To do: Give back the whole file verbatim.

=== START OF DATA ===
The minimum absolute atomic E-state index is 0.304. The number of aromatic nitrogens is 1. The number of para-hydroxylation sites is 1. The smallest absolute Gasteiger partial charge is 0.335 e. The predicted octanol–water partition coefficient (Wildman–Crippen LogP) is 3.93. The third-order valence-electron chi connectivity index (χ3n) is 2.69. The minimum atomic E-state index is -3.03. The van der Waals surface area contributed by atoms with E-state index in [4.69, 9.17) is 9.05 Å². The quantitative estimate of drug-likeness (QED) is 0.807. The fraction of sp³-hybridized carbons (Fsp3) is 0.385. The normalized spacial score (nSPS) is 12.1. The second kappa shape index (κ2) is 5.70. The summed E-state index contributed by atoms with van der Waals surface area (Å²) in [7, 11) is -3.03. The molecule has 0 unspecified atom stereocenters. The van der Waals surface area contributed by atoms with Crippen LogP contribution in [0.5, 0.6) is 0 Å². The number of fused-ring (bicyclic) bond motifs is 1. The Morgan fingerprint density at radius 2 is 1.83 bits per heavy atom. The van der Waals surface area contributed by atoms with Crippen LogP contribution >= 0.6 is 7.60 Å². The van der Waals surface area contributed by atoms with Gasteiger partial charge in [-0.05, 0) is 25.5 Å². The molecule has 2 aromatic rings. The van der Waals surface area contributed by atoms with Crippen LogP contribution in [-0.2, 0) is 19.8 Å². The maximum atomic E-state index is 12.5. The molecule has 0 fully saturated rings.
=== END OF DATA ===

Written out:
The minimum absolute atomic E-state index is 0.304. The number of aromatic nitrogens is 1. The number of para-hydroxylation sites is 1. The smallest absolute Gasteiger partial charge is 0.335 e. The predicted octanol–water partition coefficient (Wildman–Crippen LogP) is 3.93. The third-order valence-electron chi connectivity index (χ3n) is 2.69. The minimum atomic E-state index is -3.03. The van der Waals surface area contributed by atoms with E-state index in [4.69, 9.17) is 9.05 Å². The quantitative estimate of drug-likeness (QED) is 0.807. The fraction of sp³-hybridized carbons (Fsp3) is 0.385. The normalized spacial score (nSPS) is 12.1. The second kappa shape index (κ2) is 5.70. The summed E-state index contributed by atoms with van der Waals surface area (Å²) in [7, 11) is -3.03. The molecule has 0 unspecified atom stereocenters. The van der Waals surface area contributed by atoms with Crippen LogP contribution in [0.5, 0.6) is 0 Å². The number of fused-ring (bicyclic) bond motifs is 1. The Morgan fingerprint density at radius 2 is 1.83 bits per heavy atom. The van der Waals surface area contributed by atoms with Crippen LogP contribution >= 0.6 is 7.60 Å². The van der Waals surface area contributed by atoms with Gasteiger partial charge in [-0.05, 0) is 25.5 Å². The molecule has 2 aromatic rings. The van der Waals surface area contributed by atoms with Crippen LogP contribution in [-0.2, 0) is 19.8 Å². The maximum atomic E-state index is 12.5. The molecule has 0 fully saturated rings.